All Ords Report 17 February 2015
With the oil price having fallen to six year lows over recent weeks, the Australian economy may just have received the life support it needs, and if you are a savvy investor you know what this means.
While you may be pleased, like most Australians, at paying a few dollars less when you buy your petrol, you may be placing far too much of your attention on the savings and missing out on the potential to make much more. What do I mean?
Firstly, when petrol prices fall, there is a flow-on effect, right through the economy. Not only are we paying less, but so are small business owners, one of the biggest drivers of the Australian economy. And, for some companies, petrol costs make up a large proportion of their expenses, particularly for couriers or tradesmen who travel from job to job.
Depending on the type of business, the savings could be significant, which takes some pressure off the owners, and therefore they are more likely to see business conditions as improving for them. You can relate this back to your own family, in that, when your costs are falling, you are more likely to feel positive about the future. If people are more positive about the future, they are more likely to spend, which helps the economy, and this improves the prospects for employment.
According to the Westpac Bank Consumer Sentiment Index, which is determined from a monthly survey of 1,200 households, consumer sentiment in Australia has increased by 2.4 per cent since December 2014, however, it is still below the level where the optimists outweigh the pessimists.
The benefits from falling fuel prices don’t stop with small business. If fuel costs are falling then the big corporates, including those listed on the Australian Securities Exchange, are saving too. Some of the companies most likely to benefit include those in transport, manufacturing and mining sectors, and goodness knows that mining companies could use some help. The savings may, for some, be better than any tax cut that the government could give.
So what does all this mean for you the investor? Falling fuel prices are a bit like an economic stimulus package, except that in this case, the government isn’t printing money as has occurred in the US and now Europe. This is about opportunities in the share market. We’ve all seen what happens to share prices when some form of economic stimulus is applied, they go up.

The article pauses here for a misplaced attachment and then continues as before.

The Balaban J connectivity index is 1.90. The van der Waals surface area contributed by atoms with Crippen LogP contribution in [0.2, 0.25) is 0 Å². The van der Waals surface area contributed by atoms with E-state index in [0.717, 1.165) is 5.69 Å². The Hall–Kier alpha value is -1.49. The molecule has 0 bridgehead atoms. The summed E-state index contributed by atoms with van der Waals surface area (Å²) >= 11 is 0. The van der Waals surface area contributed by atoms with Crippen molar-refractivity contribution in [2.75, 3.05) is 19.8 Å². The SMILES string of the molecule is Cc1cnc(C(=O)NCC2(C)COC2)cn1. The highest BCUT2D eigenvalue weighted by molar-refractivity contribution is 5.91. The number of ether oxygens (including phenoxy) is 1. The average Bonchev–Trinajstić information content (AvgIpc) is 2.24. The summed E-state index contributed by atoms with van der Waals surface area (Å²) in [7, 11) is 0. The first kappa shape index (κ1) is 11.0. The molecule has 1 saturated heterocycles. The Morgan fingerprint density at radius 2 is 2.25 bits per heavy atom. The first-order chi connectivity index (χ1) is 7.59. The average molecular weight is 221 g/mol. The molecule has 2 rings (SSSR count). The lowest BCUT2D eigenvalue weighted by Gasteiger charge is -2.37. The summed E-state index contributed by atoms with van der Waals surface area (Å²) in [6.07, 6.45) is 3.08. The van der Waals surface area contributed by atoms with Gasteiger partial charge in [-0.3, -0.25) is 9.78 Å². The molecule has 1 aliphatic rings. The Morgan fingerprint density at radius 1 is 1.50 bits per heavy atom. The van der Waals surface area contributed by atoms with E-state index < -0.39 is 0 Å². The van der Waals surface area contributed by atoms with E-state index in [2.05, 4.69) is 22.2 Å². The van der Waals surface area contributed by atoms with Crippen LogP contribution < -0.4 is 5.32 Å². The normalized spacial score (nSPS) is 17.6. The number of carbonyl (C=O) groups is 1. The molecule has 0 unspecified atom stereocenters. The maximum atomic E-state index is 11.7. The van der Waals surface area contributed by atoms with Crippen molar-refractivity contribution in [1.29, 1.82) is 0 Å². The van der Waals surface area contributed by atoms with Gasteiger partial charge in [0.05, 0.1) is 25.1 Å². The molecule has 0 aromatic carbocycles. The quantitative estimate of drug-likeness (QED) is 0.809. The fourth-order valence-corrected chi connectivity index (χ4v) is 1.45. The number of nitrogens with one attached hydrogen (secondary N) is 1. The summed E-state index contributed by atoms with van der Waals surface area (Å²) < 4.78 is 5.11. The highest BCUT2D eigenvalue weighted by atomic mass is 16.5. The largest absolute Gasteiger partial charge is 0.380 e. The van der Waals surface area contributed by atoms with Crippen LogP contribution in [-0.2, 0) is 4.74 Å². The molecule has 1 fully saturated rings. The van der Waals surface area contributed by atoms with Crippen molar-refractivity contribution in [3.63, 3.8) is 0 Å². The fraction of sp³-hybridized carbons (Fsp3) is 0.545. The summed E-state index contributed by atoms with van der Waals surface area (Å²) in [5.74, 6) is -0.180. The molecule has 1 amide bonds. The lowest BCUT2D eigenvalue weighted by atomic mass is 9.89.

So, for investors, this means that you have an opportunity to profit from rising share prices. The only thing for you to do now is to look for stocks that are rising. And, if you still haven’t learnt how, you have to ask yourself, “what am I waiting for?” because with the market moving the way it is, slowly rising, now is a great time to learn.
So what do we expect in the market?
The past two weeks have been great for our market, and represented a change of direction for the All Ordinaries Index from sideways and down, to up. The market rose by around 5.0 per cent over the two weeks to the close on Friday at 5551 points. However, most of the buying action and the big gains occurred during the week prior to last, with the market having closed above the 5450 point level.
While the gains last week seemed to pale by comparison to that of the week prior, the move was definitely very welcome by all, having cleared the top of the prior mentioned resistance zone at around 5500 points. Short term traders appeared to have attempted to guess the bottom, so as to get in and out early, while investors taking a more medium term approach are now positioned to move more cash into the market once again.
For so long I have discussed with you the importance of the resistance level at around 5400 and 5500 points, and therefore you will appreciate that this recent rise is indeed very good news for those looking to profit from the market. Put simply, the market now appears to have sufficient momentum to continue to rise and bodes well for a good start to share portfolios in 2015.
Looking ahead, the XAO must continue to break important milestones as it rises, and may at some point over the coming weeks pull back to test what was previously resistance, which becomes support. Right now the market is fast approaching two of these milestones, being the prior year’s high in August 2014 at 5672 points and a zone between 5800 and 5950 points. More about these in my next report. In the meantime, if you don’t currently have a strategy for investing in the market, the first tip I can give you to get started is to read my book, “How to beat the managed funds by 20 per cent”.